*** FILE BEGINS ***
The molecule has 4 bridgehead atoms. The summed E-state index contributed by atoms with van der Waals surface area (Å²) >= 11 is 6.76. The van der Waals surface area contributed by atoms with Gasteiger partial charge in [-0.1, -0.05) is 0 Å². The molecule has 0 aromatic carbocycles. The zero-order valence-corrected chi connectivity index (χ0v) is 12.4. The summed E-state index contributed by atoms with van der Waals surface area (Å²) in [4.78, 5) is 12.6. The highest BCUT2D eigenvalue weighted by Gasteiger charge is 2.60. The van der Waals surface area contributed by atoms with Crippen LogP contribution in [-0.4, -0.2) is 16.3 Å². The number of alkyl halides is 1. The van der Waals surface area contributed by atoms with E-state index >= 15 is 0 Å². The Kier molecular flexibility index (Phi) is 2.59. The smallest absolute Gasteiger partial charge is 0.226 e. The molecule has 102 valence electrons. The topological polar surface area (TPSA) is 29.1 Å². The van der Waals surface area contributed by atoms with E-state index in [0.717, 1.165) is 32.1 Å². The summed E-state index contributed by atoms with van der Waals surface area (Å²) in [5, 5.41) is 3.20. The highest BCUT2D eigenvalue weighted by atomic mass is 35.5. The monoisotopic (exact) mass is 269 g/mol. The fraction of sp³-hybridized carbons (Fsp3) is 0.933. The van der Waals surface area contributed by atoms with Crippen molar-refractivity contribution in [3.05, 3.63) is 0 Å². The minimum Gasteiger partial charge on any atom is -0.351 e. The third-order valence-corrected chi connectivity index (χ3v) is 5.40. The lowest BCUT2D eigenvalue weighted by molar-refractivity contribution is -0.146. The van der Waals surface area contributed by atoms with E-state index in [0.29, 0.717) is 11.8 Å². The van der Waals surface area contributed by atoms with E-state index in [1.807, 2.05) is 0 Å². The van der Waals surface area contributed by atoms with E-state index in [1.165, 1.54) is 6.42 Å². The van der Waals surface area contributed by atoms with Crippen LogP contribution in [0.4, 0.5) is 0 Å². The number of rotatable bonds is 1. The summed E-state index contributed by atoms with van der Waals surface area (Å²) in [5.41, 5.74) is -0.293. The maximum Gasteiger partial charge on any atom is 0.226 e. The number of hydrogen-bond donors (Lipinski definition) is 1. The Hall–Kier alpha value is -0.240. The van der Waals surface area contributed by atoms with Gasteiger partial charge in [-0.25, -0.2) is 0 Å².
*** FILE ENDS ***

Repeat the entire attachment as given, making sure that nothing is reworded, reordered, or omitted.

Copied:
The molecule has 4 bridgehead atoms. The summed E-state index contributed by atoms with van der Waals surface area (Å²) >= 11 is 6.76. The van der Waals surface area contributed by atoms with Gasteiger partial charge in [-0.1, -0.05) is 0 Å². The molecule has 0 aromatic carbocycles. The zero-order valence-corrected chi connectivity index (χ0v) is 12.4. The summed E-state index contributed by atoms with van der Waals surface area (Å²) in [4.78, 5) is 12.6. The highest BCUT2D eigenvalue weighted by Gasteiger charge is 2.60. The van der Waals surface area contributed by atoms with Crippen LogP contribution in [-0.4, -0.2) is 16.3 Å². The number of alkyl halides is 1. The van der Waals surface area contributed by atoms with E-state index >= 15 is 0 Å². The Kier molecular flexibility index (Phi) is 2.59. The smallest absolute Gasteiger partial charge is 0.226 e. The molecule has 102 valence electrons. The topological polar surface area (TPSA) is 29.1 Å². The van der Waals surface area contributed by atoms with E-state index in [0.717, 1.165) is 32.1 Å². The summed E-state index contributed by atoms with van der Waals surface area (Å²) in [5, 5.41) is 3.20. The highest BCUT2D eigenvalue weighted by atomic mass is 35.5. The monoisotopic (exact) mass is 269 g/mol. The fraction of sp³-hybridized carbons (Fsp3) is 0.933. The van der Waals surface area contributed by atoms with Crippen molar-refractivity contribution in [3.05, 3.63) is 0 Å². The minimum Gasteiger partial charge on any atom is -0.351 e. The third-order valence-corrected chi connectivity index (χ3v) is 5.40. The lowest BCUT2D eigenvalue weighted by molar-refractivity contribution is -0.146. The van der Waals surface area contributed by atoms with E-state index in [0.29, 0.717) is 11.8 Å². The van der Waals surface area contributed by atoms with E-state index in [1.807, 2.05) is 0 Å². The van der Waals surface area contributed by atoms with E-state index in [1.165, 1.54) is 6.42 Å². The van der Waals surface area contributed by atoms with Crippen LogP contribution in [0.4, 0.5) is 0 Å². The number of rotatable bonds is 1. The summed E-state index contributed by atoms with van der Waals surface area (Å²) in [5.41, 5.74) is -0.293. The maximum Gasteiger partial charge on any atom is 0.226 e. The number of hydrogen-bond donors (Lipinski definition) is 1. The Hall–Kier alpha value is -0.240. The van der Waals surface area contributed by atoms with Gasteiger partial charge in [-0.25, -0.2) is 0 Å².